A tumor is defined as an abnormal growth of cells, and may be classified as primary or secondary. A primary brain tumor originates from cells normally found within the brain and its surrounding membranes. A secondary brain tumor, on the other hand, is either cancer that has spread to the brain (a process known as metastasis) from a primary tumor elsewhere in the body, or is a tumor that affects the brain by extending into brain tissue from an adjacent non-nervous system tissue, such as bone or the nasal cavity.
Dogs older than five years are more susceptible to developing brain tumors; the median age of affected pets is nine years. Certain breeds of dogs are at higher risk for developing primary brain tumors than others. Brain tumors that originate from the membranes covering the brain (known as meningiomas) are found more frequently in dolichocephalic breeds of dogs, which are characterized by long heads and noses, such as the Collie. Conversely, brachycephalic breeds of dogs, which are characterized by their short-nosed and flat-faced appearance, are more likely to develop gliomas, which are tumors of the interstitial tissue of the central nervous system.
The condition or disease described in this medical article can affect both dogs and cats. If you would like to learn more about how this disease affects cats, please visit this in the petMD health library.
Symptoms and Types
The most common indication of a brain tumor in dogs is seizure, especially seizures that begin for the first time in a dog older than five years of age. Other signs suggestive of a brain tumor include abnormal behavior (e.g., increased aggression), altered consciousness, hypersensitivity to pain or touch in the neck area, vision problems, propulsive circling motions, uncoordinated movement, and a “drunken,” unsteady gait. Non-specific signs such as inappetance, lethargy, and inappropriate urination may also be seen.
The causes and risk factors that may cause brain tumors in dogs are unknown. It is speculated that various dietary, environmental, genetic, chemical, and immune system factors may be involved, but this is uncertain.
A tissue biopsy is the only available method for definitively diagnosing brain tumors in dogs. Imaging tests such as radiographs (x-rays) or ultrasound of other anatomical sites can be used to locate or to rule out primary tumors in other areas that may have spread to the brain. Magnetic resonance imaging (MRI) or computed tomography (CT) of the brain are the recommended tests for confirming the diagnosis of primary or secondary brain tumors.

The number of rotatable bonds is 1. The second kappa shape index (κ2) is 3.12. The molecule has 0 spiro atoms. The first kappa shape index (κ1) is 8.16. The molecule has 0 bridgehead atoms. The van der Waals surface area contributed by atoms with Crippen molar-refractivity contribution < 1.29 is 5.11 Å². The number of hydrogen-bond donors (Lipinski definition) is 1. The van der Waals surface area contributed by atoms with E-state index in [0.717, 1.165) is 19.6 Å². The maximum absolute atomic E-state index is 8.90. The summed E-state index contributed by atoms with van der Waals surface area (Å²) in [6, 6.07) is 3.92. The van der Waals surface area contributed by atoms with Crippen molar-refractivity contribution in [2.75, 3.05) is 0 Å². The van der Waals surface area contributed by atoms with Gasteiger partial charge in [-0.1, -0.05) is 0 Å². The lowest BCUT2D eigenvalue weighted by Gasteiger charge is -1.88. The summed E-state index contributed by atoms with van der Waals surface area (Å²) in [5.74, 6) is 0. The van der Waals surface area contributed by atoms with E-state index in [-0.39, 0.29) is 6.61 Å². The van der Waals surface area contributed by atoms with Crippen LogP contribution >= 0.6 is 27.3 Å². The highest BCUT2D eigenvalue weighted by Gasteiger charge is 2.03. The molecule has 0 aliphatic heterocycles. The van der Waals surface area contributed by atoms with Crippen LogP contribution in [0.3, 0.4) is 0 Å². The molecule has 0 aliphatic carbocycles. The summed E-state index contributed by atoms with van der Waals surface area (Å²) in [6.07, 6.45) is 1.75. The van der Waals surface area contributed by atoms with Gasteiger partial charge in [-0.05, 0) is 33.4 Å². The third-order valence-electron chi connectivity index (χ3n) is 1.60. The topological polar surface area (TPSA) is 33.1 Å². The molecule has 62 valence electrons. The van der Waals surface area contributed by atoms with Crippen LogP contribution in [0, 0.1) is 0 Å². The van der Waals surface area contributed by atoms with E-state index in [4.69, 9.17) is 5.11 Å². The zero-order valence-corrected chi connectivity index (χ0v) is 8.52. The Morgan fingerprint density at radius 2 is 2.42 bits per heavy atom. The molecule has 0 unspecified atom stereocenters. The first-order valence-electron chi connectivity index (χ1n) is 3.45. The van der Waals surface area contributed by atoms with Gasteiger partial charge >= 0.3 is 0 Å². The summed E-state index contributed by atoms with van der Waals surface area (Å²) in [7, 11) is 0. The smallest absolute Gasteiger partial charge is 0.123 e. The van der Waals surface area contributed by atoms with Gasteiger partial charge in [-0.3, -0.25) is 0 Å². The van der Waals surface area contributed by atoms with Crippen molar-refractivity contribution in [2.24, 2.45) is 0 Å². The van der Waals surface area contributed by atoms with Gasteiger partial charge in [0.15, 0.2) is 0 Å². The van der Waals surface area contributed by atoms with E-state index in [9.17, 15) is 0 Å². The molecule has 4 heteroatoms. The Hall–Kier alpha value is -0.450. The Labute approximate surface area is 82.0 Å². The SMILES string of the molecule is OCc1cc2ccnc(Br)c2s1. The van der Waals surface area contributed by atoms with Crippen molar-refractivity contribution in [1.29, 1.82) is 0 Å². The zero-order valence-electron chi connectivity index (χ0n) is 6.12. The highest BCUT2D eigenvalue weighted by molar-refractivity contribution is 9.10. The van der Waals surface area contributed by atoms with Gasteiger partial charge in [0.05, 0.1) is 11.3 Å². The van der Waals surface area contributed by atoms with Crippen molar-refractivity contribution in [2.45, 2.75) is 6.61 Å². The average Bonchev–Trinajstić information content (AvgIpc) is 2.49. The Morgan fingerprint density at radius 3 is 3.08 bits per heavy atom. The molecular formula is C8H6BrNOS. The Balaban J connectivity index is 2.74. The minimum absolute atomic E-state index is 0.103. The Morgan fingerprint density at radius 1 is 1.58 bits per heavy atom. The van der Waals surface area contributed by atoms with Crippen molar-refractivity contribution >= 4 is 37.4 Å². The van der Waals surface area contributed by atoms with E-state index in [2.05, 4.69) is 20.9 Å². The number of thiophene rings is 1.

There are three primary treatment options for for dogs that have been diagnosed with brain tumors: surgery, radiation therapy, and chemotherapy. The major objectives of these therapies are to eradicate, or reduce the size of, the tumor and to control secondary effects such as fluid build-up in the brain (known as cerebral edema). Surgery may be used to completely or partially remove tumors, while radiation therapy and chemotherapy may help to shrink tumors or reduce the chance of regrowth following surgery. Medications are also often prescribed to manage side effects of brain tumors, such as seizures.
Living and Management
During and after treatment, dogs with brain tumors should have routine physical exams that focus on their neurologic status. Repeat imaging with CT or MRI may be necessary. It is important to continually evaluate dogs for complications related to brain tumors such increased frequency of seizures, or aspiration pneumonia due to weakened swallowing reflexes associated with increased pressure of cerebrospinal fluid within the skull cavity. Lab work to monitor serum levels of anti-convulsant medications is routinely performed. The prognosis for dogs with brain tumors is guarded to fair. Survival times of 2-4 months are expected with supportive care alone, 6-12 months with surgery alone, 7-24 months with radiation therapy alone, 6 months to 3 years with surgery combined with radiation therapy, and 7-11 months with chemotherapy alone.
Due to the fact that the causes of brain tumors in dogs are unknown, it is difficult to establish any specific prevention methods.
Dr. Joanne Intile, DVM, DACVIM, reviewed and contributed to the content of this article.
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